Property is an essential asset of a person’s life owned during and after his lifetime. Property is acquired for various purposes like shelter requirement, investment or financial security. Property can be self-acquired i.e. purchased with a person’s own money or it can be ancestral, i.e. property of the ancestors inherited by the successors. These rules of Inheritance and Succession in India in the domain of Hindu personal law are governed by the Hindu Succession Act of 1956. According to Section 2, this Act is applicable to any person who is Hindu by religion or any of its forms or developments, any person who is a Buddhist, Sikh, or Jain by religion and any other person who is not a Muslim, Christian, Parsi, Jew, unless it is proved that such person would not be governed by any Hindu law or custom. This Act lays down a comprehensive and uniform system which combines all aspects of Hindu Succession. It also extensively deals and explains the concept of legal heirs and their classification.
Meaning and Definition of Legal Heir
Heir is a popular word used in our day-to-day lives. In layman terms, an heir is a person who is legally entitled to collect an inheritance when the deceased person did not formalize a will and testament. By and large, heirs who inherit the property of a deceased person are his children, his descendants, or his other close relatives. It is important to note that the concept of an heir varies from one religion to another. This is also why their property rights in the deceased person’s property might also vary depending on the religion they come from. The Hindu Succession Act, 1956 comprehensively deals with the concept of legal heirs and specifies who all are entitled to the property of a deceased person.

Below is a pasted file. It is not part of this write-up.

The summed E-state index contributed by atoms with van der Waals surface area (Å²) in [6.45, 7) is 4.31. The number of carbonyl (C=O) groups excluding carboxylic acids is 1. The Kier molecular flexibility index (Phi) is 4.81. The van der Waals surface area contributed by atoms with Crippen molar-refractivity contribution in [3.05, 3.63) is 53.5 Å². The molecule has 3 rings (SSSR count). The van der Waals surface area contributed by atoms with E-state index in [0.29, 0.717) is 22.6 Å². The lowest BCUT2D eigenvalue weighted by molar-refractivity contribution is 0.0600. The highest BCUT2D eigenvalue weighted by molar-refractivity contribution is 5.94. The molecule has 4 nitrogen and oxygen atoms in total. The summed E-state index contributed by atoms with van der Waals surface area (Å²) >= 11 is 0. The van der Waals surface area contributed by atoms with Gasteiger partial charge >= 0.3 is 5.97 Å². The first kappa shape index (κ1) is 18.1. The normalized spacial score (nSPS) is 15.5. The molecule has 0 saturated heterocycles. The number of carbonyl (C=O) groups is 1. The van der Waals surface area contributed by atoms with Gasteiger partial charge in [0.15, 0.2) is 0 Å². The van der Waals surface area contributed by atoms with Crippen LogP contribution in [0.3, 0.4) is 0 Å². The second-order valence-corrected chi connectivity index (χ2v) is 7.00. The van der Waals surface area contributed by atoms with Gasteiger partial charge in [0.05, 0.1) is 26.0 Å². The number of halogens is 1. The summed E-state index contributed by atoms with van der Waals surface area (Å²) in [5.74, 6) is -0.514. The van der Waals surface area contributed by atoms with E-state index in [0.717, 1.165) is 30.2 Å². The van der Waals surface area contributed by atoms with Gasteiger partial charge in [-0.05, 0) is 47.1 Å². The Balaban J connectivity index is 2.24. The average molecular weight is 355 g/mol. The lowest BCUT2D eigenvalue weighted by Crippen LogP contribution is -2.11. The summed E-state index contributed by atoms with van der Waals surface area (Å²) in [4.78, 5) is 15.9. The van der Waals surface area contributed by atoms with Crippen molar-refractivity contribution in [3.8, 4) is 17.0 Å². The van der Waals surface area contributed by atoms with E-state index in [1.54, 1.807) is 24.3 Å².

Section 3(1) (f) of the Act defines ‘heir’. According to the Section, an ‘heir’ is any male or female person, who is entitled to receive the property of the intestate.
Section 3(1) (g) of the Act defines ‘intestate’. It is stated that a person is deemed to die ‘intestate’ in respect of the property of which he/she has not made a testamentary disposition capable of taking effect. In simple words, when a person dies without leaving behind a valid will, it is known as intestate.
Further, Section 3(1) (a) of the Hindu Succession Act, 1956 defines the term ‘agnate’. According to the section, a person is said to be an agnate of another if the two are related by blood or by adoption wholly through the males.
Section 3(1) (c) of the Act defines the term ‘cognate’. A person is said to be a cognate of another if such a person is related to the other by blood or through adoption but not wholly through males.
Succession of Property
Succession, generally speaking is the act or process of inheriting a title or property of a person. The law of succession is largely based upon the legal principle regarding the distribution of assets of a deceased person. These principles include the order of preference of succession of the assets. Succession can be of the following two types: